Center for Entrepreneurship

June 23, 2021

Photography submitted by Missouri Western State University


DEFINITION: The accomplishment of an aim or purpose.

What does it take to turn a business idea into a thriving reality? In St. Joseph, the formula for success is well-defined: The spark or “drive” to make it happen; the willingness to make a plan; and the expert-level guidance from the Center for Entrepreneurship, a unique initiative of Missouri Western State University (MWSU).

Founded in 2014, the Center for Entrepreneurship helps train, mentor and support local business owners and budding entrepreneurs. Led by Annette Weeks, a long-time area professional business development expert, the Center’s services can be considered part business coaching; part entrepreneurial think tank; and part support and guidance for the fundamental building blocks of a successful venture.

Weeks, who serves as Executive Director of the Center, says the Center specializes in helping business owners and entrepreneurs discover potential they didn’t even knew they had. “This is a place of professional growth, “ she says. “From the start of a new business to the growth and planning on an existing one, it is our mission to help people reach their dreams and goals – and we have many success stories to share along that path.”

She adds that many times, the Center receives a “thank you” from clients who have achieved their goals and didn’t even realize they had the skills inside themselves. In fact, in a recent survey, St. Joseph was named #17 in good places to start a small business. Weeks says the ability for the Center for Entrepreneurship to work so proactively within the community for startups, and to determine key points of entry as people seek assistance and advice contributes to this rank. “Small business owners know they have the community support and that we value their contributions and creativity. You don’t find that in every city our size.”

For some clients, the process can involve local students from MWSU, sharing their individual and group knowledge and tackling individual business challenges alongside course professors. This can include business strategy planning, marketing, business projections, managing finances and even succession planning when an existing business owners seeks to transition away from the business.

“Our ability to involve the ideas and talent of university students, alongside our own Center leadership, creates a special and impactful program,” says Weeks. “This is a special university and business community partnership – especially because all the services offered are available to community members at no cost to them.”

Outside the classrooms, Weeks explains, there’s s space for the interactions and relationships across the independently-owned shops and restaurants local students enjoy. It creates a kind of synergy that can only become more impactful as new generations of business owners and students come together. “When we create new and exciting businesses that students want to visit, we create an atmosphere where more younger people and younger families can eventually choose to stay and put their talents into.”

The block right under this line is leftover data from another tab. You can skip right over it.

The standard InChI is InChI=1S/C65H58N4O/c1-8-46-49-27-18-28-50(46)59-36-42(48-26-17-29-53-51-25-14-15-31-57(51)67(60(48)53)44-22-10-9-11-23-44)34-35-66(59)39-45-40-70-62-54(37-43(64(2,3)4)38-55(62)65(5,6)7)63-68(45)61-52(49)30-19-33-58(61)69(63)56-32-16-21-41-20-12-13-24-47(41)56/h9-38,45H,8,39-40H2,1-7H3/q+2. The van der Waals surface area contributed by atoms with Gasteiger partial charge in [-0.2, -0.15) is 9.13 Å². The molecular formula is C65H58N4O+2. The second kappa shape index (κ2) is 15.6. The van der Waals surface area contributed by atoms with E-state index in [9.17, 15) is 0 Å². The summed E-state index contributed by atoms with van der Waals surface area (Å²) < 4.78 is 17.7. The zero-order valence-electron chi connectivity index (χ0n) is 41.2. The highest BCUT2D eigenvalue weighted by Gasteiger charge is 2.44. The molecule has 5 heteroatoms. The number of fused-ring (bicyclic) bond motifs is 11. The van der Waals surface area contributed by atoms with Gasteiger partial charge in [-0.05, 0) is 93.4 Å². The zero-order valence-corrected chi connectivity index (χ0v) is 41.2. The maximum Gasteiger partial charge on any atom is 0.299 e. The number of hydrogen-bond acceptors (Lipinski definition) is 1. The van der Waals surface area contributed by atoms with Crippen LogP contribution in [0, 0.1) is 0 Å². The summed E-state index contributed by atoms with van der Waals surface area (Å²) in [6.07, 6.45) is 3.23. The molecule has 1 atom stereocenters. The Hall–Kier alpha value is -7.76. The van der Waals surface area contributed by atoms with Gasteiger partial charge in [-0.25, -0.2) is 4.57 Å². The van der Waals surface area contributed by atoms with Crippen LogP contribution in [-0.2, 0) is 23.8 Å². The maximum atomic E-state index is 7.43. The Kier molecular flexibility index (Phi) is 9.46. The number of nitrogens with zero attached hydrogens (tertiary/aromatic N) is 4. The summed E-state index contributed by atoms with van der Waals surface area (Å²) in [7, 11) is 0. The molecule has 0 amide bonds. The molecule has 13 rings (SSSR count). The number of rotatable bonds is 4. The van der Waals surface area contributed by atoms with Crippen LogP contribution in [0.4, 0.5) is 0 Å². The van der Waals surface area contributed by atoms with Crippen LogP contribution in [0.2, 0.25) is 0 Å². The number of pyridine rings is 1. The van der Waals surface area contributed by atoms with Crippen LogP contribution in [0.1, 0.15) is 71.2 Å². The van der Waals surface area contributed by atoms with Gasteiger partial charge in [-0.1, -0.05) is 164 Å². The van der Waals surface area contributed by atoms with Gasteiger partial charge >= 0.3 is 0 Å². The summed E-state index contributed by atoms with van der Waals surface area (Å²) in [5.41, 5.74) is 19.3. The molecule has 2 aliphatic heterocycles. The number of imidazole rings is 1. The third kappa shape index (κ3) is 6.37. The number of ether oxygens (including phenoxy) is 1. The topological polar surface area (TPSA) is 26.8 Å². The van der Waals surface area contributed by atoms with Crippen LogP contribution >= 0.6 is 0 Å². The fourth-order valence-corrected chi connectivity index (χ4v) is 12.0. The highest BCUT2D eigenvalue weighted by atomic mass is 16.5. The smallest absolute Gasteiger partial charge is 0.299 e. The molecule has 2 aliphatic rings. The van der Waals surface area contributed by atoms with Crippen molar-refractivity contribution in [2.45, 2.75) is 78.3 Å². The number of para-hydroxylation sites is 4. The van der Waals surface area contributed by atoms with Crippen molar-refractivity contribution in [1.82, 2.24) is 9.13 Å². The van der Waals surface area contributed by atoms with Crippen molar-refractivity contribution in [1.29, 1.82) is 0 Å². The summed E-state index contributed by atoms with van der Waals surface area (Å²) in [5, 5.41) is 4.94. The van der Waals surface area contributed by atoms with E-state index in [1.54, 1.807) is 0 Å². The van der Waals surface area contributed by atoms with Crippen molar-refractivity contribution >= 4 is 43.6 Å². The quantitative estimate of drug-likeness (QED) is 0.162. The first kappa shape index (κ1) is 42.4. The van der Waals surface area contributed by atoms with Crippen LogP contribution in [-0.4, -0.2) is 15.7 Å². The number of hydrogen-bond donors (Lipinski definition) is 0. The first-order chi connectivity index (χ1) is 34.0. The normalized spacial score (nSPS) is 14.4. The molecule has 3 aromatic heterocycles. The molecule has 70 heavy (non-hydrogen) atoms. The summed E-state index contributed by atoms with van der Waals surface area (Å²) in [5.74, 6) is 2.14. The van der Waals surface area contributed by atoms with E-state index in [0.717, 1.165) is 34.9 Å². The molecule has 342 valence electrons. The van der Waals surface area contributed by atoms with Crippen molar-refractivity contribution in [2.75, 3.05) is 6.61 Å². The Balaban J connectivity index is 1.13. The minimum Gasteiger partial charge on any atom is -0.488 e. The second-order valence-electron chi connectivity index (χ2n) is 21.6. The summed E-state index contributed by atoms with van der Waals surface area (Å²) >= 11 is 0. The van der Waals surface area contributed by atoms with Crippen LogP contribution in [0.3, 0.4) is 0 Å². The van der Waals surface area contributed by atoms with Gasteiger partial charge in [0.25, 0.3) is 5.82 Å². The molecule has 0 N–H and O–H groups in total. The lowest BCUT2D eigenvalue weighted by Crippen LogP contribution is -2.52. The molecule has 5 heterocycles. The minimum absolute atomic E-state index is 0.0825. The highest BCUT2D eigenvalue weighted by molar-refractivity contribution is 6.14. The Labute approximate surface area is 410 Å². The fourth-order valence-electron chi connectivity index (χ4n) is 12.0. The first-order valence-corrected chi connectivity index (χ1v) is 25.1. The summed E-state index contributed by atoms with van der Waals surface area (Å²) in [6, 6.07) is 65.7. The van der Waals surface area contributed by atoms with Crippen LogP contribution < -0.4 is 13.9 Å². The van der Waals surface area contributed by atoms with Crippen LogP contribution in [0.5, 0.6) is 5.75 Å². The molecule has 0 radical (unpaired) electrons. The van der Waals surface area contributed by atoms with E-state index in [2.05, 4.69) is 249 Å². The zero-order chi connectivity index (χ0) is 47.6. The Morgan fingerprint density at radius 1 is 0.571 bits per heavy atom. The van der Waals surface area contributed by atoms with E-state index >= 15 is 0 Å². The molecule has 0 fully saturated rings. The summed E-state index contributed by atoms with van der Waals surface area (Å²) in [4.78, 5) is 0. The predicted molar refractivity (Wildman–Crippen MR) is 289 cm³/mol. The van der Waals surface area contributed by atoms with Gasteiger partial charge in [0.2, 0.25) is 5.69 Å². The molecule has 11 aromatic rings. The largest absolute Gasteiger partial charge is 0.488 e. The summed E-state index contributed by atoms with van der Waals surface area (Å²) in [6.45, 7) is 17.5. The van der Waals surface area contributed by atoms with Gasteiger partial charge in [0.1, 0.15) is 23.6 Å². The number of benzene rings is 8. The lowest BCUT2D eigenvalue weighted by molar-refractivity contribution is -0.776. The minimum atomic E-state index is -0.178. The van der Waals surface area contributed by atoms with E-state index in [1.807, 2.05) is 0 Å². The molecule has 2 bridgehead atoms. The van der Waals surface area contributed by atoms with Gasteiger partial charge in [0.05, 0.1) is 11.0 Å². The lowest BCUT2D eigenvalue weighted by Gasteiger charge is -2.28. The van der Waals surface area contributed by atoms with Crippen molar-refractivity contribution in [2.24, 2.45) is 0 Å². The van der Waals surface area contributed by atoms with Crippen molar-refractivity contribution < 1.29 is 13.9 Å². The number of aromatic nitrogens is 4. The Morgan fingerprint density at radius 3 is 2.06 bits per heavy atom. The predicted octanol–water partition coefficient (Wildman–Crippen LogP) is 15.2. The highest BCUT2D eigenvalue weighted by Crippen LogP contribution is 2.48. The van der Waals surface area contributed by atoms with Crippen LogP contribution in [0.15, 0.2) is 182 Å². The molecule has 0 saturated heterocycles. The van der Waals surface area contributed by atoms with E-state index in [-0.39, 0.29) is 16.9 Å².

This philosophy of engaging local talent to help local business owners or entrepreneurs maximize their own talent aligns with St. Joseph’s overall 2040 plan, called Imagine St. Joseph 2040. The plan, launched by the St. Joseph Chamber of Commerce and the United Way of Greater St. Joseph, represents over 2,000 hours of ideas and collaboration by several community businesses and community members to identify the city’s best areas of growth and potential. One of the core areas identified is Investing In People, built around ensuring that education from Kindergarten through two and four-year degrees creates a dynamic workforce full of top-notch resources.

“We’ve always been about investing in people as they grow their business. Entrepreneurship is very personal because it involves people’s dreams. Through our work to bring those dreams to life, we also fuel the local economy and keep the creative spark going,” Weeks says. “It’s a privilege to be located at the University campus and to tie our efforts in with student and adult learning opportunities whenever possible.”

Weeks adds that 80 percent of the people served by the Center for Entrepreneurship are local community members. “It’s really exciting to see someone who has a nugget of a dream, but doesn’t yet know how to begin, and turn that into a valid and successful business plan. We allow them to take what they’re good it and create that business opportunity from all aspects, and it’s a formula we have down pat.”

As a natural outcome of this work, the Center is also helping fuel the “Grow Prosperity” goal of the Imagine St. Joseph 2040 plan. As Weeks explains, it’s about growing the entire community and one business growth benefits others.

“Prosperity from small business helps boost job creation, boosts our tax base and adds so much personality to our community and uniqueness to our whole region,” she says. “It means more students, individuals and families can choose to build their lives here, and as they bring their own business dreams to life, the cycle just keeps going.”


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